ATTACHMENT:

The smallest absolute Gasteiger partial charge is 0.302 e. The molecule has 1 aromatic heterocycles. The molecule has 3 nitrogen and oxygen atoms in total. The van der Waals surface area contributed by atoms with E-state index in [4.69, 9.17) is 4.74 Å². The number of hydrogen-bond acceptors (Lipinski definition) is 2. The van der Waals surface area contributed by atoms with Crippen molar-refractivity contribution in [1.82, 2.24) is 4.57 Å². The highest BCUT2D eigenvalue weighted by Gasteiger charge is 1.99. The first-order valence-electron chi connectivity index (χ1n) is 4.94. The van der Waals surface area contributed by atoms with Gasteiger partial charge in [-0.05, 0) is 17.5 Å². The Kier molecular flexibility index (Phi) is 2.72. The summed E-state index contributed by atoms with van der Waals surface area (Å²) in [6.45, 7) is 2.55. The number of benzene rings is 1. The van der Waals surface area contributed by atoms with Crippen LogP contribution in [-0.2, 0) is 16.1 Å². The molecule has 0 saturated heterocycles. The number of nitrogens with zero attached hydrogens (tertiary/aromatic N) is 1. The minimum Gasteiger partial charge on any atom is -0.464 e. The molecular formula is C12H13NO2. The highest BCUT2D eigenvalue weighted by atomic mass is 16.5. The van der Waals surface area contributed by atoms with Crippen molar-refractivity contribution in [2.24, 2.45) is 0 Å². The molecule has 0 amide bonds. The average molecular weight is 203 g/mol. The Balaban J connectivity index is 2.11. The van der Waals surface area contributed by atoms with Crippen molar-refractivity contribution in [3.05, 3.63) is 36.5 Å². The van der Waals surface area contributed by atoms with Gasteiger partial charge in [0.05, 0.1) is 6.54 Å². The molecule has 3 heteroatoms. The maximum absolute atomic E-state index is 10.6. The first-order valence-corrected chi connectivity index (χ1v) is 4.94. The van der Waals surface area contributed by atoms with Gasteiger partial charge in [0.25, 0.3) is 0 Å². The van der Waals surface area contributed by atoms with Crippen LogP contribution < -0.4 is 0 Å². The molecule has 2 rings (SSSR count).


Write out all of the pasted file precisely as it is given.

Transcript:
The smallest absolute Gasteiger partial charge is 0.302 e. The molecule has 1 aromatic heterocycles. The molecule has 3 nitrogen and oxygen atoms in total. The van der Waals surface area contributed by atoms with E-state index in [4.69, 9.17) is 4.74 Å². The number of hydrogen-bond acceptors (Lipinski definition) is 2. The van der Waals surface area contributed by atoms with Crippen molar-refractivity contribution in [1.82, 2.24) is 4.57 Å². The highest BCUT2D eigenvalue weighted by Gasteiger charge is 1.99. The first-order valence-electron chi connectivity index (χ1n) is 4.94. The van der Waals surface area contributed by atoms with Gasteiger partial charge in [-0.05, 0) is 17.5 Å². The Kier molecular flexibility index (Phi) is 2.72. The summed E-state index contributed by atoms with van der Waals surface area (Å²) in [6.45, 7) is 2.55. The number of benzene rings is 1. The van der Waals surface area contributed by atoms with Crippen LogP contribution in [-0.2, 0) is 16.1 Å². The molecule has 0 saturated heterocycles. The number of nitrogens with zero attached hydrogens (tertiary/aromatic N) is 1. The minimum Gasteiger partial charge on any atom is -0.464 e. The molecular formula is C12H13NO2. The highest BCUT2D eigenvalue weighted by atomic mass is 16.5. The van der Waals surface area contributed by atoms with Crippen molar-refractivity contribution in [2.24, 2.45) is 0 Å². The molecule has 0 amide bonds. The average molecular weight is 203 g/mol. The Balaban J connectivity index is 2.11. The van der Waals surface area contributed by atoms with Crippen molar-refractivity contribution in [3.05, 3.63) is 36.5 Å². The van der Waals surface area contributed by atoms with Gasteiger partial charge in [0.05, 0.1) is 6.54 Å². The molecule has 3 heteroatoms. The maximum absolute atomic E-state index is 10.6. The first-order valence-corrected chi connectivity index (χ1v) is 4.94. The van der Waals surface area contributed by atoms with Gasteiger partial charge in [0.25, 0.3) is 0 Å². The van der Waals surface area contributed by atoms with Crippen LogP contribution < -0.4 is 0 Å². The molecule has 2 rings (SSSR count).